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Metallic spacers to enhance membrane distillation

Tan, Yong Zen, Ang, Edison Huixiang, Chew, Jia Wei
Journal of membrane science 2019 v.572 pp. 171-183
artificial membranes, copper, cost effectiveness, distillation, energy efficiency, foams, heat, irradiation, nickel, polypropylenes, sustainable technology, temperature, thermal conductivity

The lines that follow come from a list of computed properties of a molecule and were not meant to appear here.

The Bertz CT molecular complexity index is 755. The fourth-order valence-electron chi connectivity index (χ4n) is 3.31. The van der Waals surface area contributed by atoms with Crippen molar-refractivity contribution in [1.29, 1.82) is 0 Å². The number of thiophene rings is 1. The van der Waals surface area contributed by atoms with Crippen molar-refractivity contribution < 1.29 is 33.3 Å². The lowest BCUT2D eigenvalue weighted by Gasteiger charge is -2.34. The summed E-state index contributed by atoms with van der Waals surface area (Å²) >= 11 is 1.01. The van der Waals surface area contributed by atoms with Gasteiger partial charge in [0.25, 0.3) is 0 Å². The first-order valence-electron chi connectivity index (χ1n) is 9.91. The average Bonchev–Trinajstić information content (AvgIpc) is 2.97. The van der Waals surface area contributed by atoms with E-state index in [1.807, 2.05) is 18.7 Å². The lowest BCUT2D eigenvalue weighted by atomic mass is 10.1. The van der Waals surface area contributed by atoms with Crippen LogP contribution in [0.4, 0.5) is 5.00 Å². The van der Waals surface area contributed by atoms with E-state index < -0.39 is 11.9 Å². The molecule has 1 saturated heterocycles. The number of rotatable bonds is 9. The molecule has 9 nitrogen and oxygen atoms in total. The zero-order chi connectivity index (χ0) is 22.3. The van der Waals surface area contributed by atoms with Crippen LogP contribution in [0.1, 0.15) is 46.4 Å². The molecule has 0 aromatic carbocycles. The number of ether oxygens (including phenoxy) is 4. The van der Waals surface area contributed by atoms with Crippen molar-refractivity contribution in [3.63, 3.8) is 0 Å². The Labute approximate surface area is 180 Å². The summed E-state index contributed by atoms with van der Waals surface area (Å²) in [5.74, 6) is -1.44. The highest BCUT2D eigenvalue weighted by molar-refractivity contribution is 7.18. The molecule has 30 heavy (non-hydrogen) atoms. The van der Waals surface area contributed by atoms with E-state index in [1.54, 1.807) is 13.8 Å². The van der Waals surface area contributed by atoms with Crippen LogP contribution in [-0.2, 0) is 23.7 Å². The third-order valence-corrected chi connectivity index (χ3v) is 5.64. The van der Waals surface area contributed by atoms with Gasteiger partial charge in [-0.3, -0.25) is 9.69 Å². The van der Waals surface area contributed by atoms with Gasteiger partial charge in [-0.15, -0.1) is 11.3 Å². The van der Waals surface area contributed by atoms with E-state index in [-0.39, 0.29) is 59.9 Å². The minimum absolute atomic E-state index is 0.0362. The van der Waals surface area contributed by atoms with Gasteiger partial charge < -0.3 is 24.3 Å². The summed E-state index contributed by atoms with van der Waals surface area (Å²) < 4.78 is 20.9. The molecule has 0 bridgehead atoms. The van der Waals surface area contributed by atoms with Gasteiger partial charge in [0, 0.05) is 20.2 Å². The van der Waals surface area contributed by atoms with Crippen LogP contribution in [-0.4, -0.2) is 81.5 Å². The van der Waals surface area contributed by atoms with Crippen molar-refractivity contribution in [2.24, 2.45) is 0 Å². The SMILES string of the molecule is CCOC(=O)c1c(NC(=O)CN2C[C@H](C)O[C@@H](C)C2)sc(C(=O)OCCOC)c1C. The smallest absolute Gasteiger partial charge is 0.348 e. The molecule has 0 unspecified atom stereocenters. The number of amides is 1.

Despite membrane distillation (MD) being well acknowledged as a green technology due to the capability to treat water using waste heat, the efficient use of this heat remains one of the biggest challenge for MD to be cost-effective. In this study, we harnessed the high thermal conductivity of metallic spacers to improve the energy efficiency in DCMD, with the performance studied via both simulations and experiments. The frequently used polypropylene spacer with each mesh dimension of 3 mm was used as a benchmark for comparison. Two metals were investigated, (namely, nickel and copper), along with three spacer densities (namely, 3 mm mesh, 1.5 mm mesh and foam). The noteworthy results include: (i) the metallic spacers placed on the feed side of the membrane gave higher temperatures that were more uniform along the membrane surface; (ii) whereas the surface-averaged membrane temperature for the polypropylene material decreased with spacer density, that for the metallic materials decreased then increased with spacer density; (iii) although the experimental distillate fluxes were similar, the heater input energy per unit volume distillate was lower for the metallic foam spacers by up to 16%; and (iv) platinum-coated Ni foam gave a remarkable reduction in energy input of 28% under light irradiation. This study demonstrated the feasibility of using metallic spacers with inherent high thermal conductivity to improve energy efficiency, providing a new platform for further improvements through other commercially available metallic foams or spacer modifications.